Horse Grooming Services Bemidji MN
Specialty Pet Products, Mail/Newspaper Retrieval, Pet Transportation, Pooper Scooper Service, Doggie Day Care, House Sitting, Dog Training, Errand Service, Grooming, Alternating Lights/Curtains, Overnight Pet Boarding, Overnight Sitting, Daily Dog Walks
Pet Sitters International
Our "Pet Spa" offers green grooms using eco-friendly pet products specializing in gentle grooming of all breeds of dogs & cats.Offering nail trims for rabbits,ferrets,birds & other small animals.We are open seven days a week;evening & early morning appointments for your convenience.Offering holistic pet products & treats.A Pet Taxi service on weekdays.Fall 2010 will be offering PET BOARDING with convenient drop off & pick up at the Savage Salon.
Open Tuesday - Saturday; nights Tuesday & Thursday The mission of Royal Paws Dog Grooming is to exceed the expectations of clients who love and adore their furriest family member. We understand the important role that your pet plays in your family and promise to care for your dog as an honored member of our family while in our care.
Mail/Newspaper Retrieval, Pet Transportation, Errand Service, Alternating Lights/Curtains, House Sitting, Grooming, Overnight Sitting, Daily Dog Walks
Pet Sitters International
Apple Valley, MN
15 years professional grooming experience in all breeds. I specialize in small dogs or dogs under 40 lbs.. Appointments are typically afternoons, evenings or Sundays. Grooms include bath, haircut, nails, ear cleaning & bow/bandanna. Most appointments last 2 hours. We offer a quiet loving environment in a home setting. Average cost: $33-37
As groomer and owner, Barbara Chapman is committed to offer a gentle and enjoyable environment for your dog's needs. Barb is a grooming school graduate will make every effort to ensure your pet's safety and comfort during the grooming session. Her priority is quality based rather than volume based. Please call for an appointment at Michele's Paw Spa 651-407-7090.
Pre-Purchase Evaluation Process
2. Evaluate eyes, ears, nose, throat, lungs, heart, and skin using appropriate tools. Pay particular attention to the joints, feet, and legs of performance horses.
3. Repeat step 2.
4. Draw blood for initial blood counts of the horse at rest. Evaluate profile for liver and kidney function, red and white cell count, muscle enzymes, and any other checks the buyer requests.
5. Weigh the horse. Measure the horse. Document markings.
6. Move to the 100-foot, firm-surfaced, covered longing pen. Longe horse in a specific gait sequence for 12 to 15 minutes, or longer if the horse is an endurance prospect. Listen to heart and lungs again. Draw second blood sample to measure red blood cell counts and hemoglobin, comparing the at exercise profile to the at rest profile.
7. Conduct flexion tests on all joints, grading each joint on each limb separately. The horse is trotted from and to the veterinarian after holding the isolated joint for one minute. The veterinarian will note a score of 0 to 5 at five points of the trot cycle, resulting in an ideal (but rare) score of 00000 (a sound horse).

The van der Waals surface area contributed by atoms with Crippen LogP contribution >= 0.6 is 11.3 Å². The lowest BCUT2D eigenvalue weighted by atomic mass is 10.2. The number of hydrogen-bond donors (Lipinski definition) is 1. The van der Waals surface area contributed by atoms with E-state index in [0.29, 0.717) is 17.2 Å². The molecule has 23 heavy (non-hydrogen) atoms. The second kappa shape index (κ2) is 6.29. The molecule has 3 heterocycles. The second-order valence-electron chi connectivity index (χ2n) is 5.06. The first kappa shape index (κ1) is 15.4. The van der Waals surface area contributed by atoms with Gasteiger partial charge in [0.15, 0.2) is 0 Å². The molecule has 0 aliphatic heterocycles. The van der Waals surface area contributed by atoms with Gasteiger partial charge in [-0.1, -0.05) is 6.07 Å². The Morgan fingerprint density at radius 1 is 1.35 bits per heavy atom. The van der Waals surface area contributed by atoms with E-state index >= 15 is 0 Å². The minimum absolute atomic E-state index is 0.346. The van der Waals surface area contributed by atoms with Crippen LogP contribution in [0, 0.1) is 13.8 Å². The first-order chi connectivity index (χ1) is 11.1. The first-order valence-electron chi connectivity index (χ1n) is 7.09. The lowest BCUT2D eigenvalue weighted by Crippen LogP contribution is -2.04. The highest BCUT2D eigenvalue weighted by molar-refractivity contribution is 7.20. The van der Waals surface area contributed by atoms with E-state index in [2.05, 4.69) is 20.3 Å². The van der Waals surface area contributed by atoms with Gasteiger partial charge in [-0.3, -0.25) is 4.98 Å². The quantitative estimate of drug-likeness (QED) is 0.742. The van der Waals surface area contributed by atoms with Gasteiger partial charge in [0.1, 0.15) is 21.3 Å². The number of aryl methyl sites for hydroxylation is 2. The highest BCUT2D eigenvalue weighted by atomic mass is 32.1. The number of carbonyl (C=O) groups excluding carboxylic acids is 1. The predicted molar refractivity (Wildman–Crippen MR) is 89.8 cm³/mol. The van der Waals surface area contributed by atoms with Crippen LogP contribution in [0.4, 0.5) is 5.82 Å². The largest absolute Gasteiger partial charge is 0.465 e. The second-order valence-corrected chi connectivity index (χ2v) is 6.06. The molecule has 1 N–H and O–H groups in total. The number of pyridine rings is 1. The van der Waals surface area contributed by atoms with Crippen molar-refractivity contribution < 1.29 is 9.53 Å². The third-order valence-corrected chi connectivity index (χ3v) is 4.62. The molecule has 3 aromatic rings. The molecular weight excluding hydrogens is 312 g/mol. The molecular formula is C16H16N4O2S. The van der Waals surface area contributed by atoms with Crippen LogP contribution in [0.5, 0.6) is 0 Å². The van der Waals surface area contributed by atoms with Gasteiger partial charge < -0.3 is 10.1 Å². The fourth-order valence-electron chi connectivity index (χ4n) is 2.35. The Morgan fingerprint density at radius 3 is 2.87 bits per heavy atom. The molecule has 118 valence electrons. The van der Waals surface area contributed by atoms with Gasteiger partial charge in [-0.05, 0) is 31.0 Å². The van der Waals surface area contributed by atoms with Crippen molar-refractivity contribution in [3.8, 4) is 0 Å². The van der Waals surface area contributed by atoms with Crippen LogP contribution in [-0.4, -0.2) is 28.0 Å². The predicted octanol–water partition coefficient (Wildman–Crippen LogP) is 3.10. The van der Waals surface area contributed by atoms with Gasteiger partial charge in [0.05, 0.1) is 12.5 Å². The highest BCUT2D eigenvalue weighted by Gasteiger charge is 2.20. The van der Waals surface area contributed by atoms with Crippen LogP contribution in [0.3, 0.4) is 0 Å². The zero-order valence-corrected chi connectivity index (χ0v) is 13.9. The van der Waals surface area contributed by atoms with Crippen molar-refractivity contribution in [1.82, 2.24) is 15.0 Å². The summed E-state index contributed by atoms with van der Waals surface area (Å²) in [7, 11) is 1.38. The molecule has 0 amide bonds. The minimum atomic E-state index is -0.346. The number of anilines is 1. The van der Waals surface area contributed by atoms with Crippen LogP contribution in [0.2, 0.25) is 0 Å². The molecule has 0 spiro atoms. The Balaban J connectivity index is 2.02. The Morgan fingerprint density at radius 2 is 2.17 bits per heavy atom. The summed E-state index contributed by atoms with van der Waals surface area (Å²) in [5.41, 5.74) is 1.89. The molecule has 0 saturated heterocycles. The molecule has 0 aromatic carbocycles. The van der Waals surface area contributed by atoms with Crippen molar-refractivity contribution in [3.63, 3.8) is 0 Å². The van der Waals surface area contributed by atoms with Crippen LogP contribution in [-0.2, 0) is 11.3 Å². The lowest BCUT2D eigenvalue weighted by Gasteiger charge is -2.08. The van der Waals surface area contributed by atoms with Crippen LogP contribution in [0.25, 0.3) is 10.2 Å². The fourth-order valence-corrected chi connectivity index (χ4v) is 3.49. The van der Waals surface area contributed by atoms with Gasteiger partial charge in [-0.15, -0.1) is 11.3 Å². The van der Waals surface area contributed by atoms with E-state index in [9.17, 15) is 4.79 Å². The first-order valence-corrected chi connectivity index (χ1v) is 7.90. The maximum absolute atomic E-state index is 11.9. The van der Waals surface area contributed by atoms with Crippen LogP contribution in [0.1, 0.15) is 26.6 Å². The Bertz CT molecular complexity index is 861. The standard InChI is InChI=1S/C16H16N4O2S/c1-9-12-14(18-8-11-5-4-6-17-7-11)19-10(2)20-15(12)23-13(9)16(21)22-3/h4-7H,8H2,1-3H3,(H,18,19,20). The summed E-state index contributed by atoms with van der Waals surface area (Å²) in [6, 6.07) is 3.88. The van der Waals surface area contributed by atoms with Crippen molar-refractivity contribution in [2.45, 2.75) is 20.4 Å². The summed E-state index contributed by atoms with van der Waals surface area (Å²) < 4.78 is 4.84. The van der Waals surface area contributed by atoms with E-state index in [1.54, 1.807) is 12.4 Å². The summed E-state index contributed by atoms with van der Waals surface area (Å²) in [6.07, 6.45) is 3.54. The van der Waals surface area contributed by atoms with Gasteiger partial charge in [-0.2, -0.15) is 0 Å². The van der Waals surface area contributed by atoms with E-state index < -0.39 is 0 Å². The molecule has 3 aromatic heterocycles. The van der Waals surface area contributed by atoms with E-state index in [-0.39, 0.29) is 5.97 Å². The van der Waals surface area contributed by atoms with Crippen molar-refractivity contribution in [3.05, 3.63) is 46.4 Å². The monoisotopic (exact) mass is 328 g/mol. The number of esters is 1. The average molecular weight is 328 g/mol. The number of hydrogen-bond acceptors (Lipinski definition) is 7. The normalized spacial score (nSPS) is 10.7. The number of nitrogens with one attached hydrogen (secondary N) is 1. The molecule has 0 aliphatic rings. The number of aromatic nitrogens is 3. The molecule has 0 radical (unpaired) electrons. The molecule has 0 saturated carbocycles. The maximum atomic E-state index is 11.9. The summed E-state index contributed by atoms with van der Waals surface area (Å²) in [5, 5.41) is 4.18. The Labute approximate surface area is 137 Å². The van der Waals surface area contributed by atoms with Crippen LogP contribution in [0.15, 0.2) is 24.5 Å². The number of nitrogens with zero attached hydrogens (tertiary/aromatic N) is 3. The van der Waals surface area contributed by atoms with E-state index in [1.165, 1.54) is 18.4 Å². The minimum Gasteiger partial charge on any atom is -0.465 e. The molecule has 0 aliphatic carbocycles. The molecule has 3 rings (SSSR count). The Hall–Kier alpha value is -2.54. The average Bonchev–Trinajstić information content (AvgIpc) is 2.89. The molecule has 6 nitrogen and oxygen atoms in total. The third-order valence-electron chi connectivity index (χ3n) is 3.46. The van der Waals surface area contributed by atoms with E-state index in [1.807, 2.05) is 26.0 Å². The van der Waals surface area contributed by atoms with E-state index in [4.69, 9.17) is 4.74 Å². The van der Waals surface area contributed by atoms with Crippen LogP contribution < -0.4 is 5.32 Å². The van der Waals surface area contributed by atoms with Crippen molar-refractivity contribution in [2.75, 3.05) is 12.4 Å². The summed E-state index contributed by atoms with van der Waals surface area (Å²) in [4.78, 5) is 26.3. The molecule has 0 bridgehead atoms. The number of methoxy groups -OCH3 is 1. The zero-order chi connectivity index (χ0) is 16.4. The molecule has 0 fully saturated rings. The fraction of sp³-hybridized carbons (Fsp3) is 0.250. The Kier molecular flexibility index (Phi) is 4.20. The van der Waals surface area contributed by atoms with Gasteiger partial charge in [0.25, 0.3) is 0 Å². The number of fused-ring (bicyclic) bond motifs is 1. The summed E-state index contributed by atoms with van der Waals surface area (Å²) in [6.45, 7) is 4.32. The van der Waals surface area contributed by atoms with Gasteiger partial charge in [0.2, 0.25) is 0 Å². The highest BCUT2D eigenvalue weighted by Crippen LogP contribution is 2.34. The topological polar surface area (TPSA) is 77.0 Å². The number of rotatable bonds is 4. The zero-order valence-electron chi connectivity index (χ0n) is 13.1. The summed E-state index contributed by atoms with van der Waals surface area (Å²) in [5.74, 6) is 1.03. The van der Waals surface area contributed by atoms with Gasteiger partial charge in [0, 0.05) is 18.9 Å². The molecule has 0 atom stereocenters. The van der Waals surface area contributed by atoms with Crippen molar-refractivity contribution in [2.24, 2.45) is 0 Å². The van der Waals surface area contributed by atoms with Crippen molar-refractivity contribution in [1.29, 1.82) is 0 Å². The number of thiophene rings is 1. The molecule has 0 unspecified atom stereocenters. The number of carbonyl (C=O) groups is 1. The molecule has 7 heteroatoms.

8. Reattach the longe line and send the horse around again for another 10 to 12 minutes in a specific gait sequence to gauge soundness during extended work.
9. If appropriate, saddle or harness the horse and watch a performance sessio...
Take Off the Edge
In the September 2004 Western Horseman print feature "Defensive Care," Indiana equine practitioner Timothy Bartlett, D.V.M., offers advice on preventing lower-leg injuries in performance horses. Two of his tips are to properly condition and warm up your horse.
Longeing is a common technique used to work the fresh off horses and to get horses in shape. What you might not realize, however, is that out-of-control longeing - whether the horse is on or off a line - can cause body misalignments, such as canted shoulders and hips, which strains leg tissues and puts a horse at risk for losing his balance and injuring himself.
In this online bonus, Bartlett explains how to bit up your horse and work him in a controlled manner from the ground. His technique also enhances your handle on a horse when you're ready to ride.
Saddle your horse and bridle him with snaffle bit. Place a rein on each bit ring and tie the reins to the saddle horn at a point they make light contact with your horse's mouth. This encourages him to flex at the poll, round his back and drive off his hindquarters for collected movement.
Next, run a 30-foot lariat through the left bit ring, over your horse's poll and down through the right bit ring, and snap it to itself, as shown in Photos 1 and 2. This configuration enhances your control, plus helps keep your horse balanced as he moves, thereby reducing strains and injury.
Longe your horse in a safe enclosure, such as a corral or round pen, b...